Managing controversial therapies in special education - sensory integration therapy
This thesis by publication consists of five related papers that examine the evidence for the efficacy of Sensory Integration therapy (SIT) and why it is commonly used. SIT is a controversial intervention that is frequently used for children with special needs. SIT involves providing controlled sensory stimulation to participants in order to purportedly improve the neurological processing of sensory stimuli.
The first part of this thesis consists of two reviews that examine the current state of the evidence on the efficacy of SIT. The first paper provides a meta-analysis of group design studies with individuals with, or at-risk of, a developmental or learning disability, disorder, or delay. The meta-analysis extends previous studies in several important ways including the examination of process elements related to treatment integrity of SIT, the conduct of interrater reliability on selection and coding of studies, systematic evaluation of study quality and redress of several methodological issues present in prior analyses. It is concluded that the evidence for the efficacy of SIT is very weak and studies are methodologically problematic. Specific recommendations for conduct of future research are offered.
The second paper provides a review of single case research design studies. This is the only existing review of SIT that exclusively examines single case studies. A specific focus is on the quality of the research using criteria that are relevant to single case designs as well as consideration of process elements. Overall, the studies were of extremely poor methodological quality with many key conventions in the conduct of single case research being routinely disregarded. Better quality studies generally yielded negative results.
The use of controversial therapies in developing countries, where resources are scarce, is poorly documented. The second part of this thesis provides an exploration of the use of SIT in Malaysia, specifically in early intervention settings. Foci included the way SIT was used as well as the rationale for its application. The third paper provides a report of an initial qualitative study that was conducted by interviewing teachers and administrators of early intervention centers in Malaysia where SIT was used. Occupational therapists played a major role in advocating the use of SIT. A wide range of effects were attributed to SIT and respondents considered that SIT was particularly appropriate for managing challenging behaviors that were related to sensory stimuli.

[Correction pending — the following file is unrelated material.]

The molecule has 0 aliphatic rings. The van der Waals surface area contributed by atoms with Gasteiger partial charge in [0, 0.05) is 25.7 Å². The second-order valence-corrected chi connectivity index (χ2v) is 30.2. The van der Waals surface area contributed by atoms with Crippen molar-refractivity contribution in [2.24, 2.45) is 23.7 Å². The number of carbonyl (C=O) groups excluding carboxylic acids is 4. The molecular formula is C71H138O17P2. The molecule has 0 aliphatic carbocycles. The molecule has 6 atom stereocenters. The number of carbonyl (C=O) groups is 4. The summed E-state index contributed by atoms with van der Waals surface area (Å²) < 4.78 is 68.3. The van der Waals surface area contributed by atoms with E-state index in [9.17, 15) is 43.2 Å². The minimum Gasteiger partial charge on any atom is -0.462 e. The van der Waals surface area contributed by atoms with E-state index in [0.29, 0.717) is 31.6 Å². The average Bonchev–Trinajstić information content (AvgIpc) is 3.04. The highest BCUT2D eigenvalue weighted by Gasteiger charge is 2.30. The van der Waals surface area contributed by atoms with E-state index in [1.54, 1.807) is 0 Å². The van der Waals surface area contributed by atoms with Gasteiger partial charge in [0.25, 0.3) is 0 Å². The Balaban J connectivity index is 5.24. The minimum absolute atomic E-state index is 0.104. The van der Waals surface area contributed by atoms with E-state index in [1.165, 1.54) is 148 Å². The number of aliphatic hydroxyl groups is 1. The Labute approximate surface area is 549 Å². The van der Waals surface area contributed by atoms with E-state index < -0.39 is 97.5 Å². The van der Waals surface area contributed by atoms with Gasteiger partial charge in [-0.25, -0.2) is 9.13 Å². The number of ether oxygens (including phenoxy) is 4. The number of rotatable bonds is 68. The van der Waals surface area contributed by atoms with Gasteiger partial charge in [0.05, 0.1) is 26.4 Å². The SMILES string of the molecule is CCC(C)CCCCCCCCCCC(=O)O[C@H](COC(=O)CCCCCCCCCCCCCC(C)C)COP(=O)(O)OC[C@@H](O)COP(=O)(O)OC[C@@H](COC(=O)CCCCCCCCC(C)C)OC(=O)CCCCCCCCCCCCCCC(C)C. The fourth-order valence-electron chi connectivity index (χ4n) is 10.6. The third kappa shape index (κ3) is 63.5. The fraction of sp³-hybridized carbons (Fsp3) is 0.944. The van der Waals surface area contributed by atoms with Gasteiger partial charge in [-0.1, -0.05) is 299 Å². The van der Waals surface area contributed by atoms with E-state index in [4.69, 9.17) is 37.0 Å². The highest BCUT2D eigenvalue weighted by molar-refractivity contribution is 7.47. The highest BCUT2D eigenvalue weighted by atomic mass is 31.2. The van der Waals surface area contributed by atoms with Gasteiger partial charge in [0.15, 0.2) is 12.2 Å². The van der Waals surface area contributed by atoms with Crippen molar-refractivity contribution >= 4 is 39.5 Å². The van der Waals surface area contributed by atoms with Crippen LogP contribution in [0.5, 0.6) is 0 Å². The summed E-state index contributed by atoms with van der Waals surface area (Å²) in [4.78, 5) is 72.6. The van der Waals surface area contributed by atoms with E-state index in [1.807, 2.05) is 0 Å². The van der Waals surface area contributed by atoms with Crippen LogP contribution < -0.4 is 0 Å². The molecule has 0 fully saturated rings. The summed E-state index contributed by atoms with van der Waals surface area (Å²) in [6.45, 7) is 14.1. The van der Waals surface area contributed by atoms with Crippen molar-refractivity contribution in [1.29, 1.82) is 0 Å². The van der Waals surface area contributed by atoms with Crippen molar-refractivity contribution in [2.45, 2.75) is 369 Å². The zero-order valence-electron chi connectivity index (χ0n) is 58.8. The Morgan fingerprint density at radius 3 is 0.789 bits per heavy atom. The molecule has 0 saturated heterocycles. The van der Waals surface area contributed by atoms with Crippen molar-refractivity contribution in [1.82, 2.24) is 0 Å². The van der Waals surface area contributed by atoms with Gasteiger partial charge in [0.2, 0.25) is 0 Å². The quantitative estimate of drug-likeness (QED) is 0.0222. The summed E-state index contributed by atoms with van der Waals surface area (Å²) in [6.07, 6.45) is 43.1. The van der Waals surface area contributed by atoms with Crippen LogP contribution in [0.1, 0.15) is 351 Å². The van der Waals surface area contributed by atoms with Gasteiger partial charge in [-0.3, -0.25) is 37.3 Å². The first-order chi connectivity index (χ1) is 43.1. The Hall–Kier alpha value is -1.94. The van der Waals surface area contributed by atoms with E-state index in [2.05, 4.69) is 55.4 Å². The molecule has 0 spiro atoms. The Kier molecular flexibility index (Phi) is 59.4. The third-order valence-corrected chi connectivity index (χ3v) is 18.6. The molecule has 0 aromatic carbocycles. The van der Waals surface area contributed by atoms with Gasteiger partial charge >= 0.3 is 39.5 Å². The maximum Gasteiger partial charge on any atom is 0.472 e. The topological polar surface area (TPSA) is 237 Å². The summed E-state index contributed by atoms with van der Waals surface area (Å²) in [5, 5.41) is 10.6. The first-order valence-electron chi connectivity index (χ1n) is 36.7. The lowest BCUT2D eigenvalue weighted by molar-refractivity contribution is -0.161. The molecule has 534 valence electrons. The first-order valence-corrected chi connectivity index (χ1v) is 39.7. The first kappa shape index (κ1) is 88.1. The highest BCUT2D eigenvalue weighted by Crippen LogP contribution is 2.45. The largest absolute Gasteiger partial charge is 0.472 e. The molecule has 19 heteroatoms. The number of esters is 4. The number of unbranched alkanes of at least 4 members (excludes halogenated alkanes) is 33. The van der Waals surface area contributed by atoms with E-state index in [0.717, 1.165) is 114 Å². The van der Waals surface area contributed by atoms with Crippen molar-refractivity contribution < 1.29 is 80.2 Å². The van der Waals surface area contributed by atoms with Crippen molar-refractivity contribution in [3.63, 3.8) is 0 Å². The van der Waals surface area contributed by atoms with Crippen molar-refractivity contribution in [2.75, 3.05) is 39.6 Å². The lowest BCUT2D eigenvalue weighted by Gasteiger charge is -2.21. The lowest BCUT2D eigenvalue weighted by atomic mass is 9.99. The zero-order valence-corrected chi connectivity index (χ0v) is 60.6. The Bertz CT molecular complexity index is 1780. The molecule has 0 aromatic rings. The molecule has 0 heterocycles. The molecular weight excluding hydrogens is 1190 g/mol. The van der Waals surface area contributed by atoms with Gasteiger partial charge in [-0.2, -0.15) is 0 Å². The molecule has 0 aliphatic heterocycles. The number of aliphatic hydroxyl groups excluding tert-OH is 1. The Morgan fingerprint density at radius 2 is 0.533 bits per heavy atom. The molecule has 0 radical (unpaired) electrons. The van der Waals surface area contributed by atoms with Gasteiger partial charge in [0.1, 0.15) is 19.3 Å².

Building on the findings of the initial qualitative study, questionnaires for teachers and administrators were designed and distributed to early intervention centers around Malaysia and Singapore. Malaysia was chosen as an example of a developing country, where resources may be limited, whereas Singapore is a neighboring advanced economy that provided a point of comparison. Two papers are presented reporting the results of the questionnaires for teachers and administrators respectively. The survey of administrators focused on why they chose to use SIT, their sources of information and training in its use, and the ways in which it was employed. The survey for early intervention teachers asked how they learned about SIT, the forms of SIT they used, and the benefits they expected. These studies provided insight into the motivation of professionals in special education for using controversial therapies such as SIT. Recommendations are offered for strategies to address the issue of adoption of evidence-based practice in developing countries.